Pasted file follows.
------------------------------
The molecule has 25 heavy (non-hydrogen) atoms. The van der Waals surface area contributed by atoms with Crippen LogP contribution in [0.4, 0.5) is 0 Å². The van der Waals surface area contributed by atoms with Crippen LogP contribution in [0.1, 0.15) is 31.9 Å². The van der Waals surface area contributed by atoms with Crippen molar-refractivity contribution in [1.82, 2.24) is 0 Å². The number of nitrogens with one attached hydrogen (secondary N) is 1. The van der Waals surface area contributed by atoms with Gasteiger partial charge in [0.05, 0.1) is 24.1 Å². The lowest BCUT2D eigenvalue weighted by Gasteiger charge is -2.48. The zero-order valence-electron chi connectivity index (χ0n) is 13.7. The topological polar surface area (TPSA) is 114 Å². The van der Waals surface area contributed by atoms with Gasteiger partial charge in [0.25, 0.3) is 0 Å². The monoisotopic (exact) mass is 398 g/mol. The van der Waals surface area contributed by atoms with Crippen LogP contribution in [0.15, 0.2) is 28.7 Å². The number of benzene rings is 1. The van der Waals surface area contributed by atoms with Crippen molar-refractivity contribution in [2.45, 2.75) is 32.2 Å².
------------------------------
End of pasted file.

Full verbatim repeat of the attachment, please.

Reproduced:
The molecule has 25 heavy (non-hydrogen) atoms. The van der Waals surface area contributed by atoms with Crippen LogP contribution in [0.4, 0.5) is 0 Å². The van der Waals surface area contributed by atoms with Crippen LogP contribution in [0.1, 0.15) is 31.9 Å². The van der Waals surface area contributed by atoms with Crippen molar-refractivity contribution in [1.82, 2.24) is 0 Å². The number of nitrogens with one attached hydrogen (secondary N) is 1. The van der Waals surface area contributed by atoms with Gasteiger partial charge in [0.05, 0.1) is 24.1 Å². The lowest BCUT2D eigenvalue weighted by Gasteiger charge is -2.48. The zero-order valence-electron chi connectivity index (χ0n) is 13.7. The topological polar surface area (TPSA) is 114 Å². The van der Waals surface area contributed by atoms with Gasteiger partial charge in [0.25, 0.3) is 0 Å². The monoisotopic (exact) mass is 398 g/mol. The van der Waals surface area contributed by atoms with Crippen LogP contribution in [0.15, 0.2) is 28.7 Å². The number of benzene rings is 1. The van der Waals surface area contributed by atoms with Crippen molar-refractivity contribution in [2.45, 2.75) is 32.2 Å².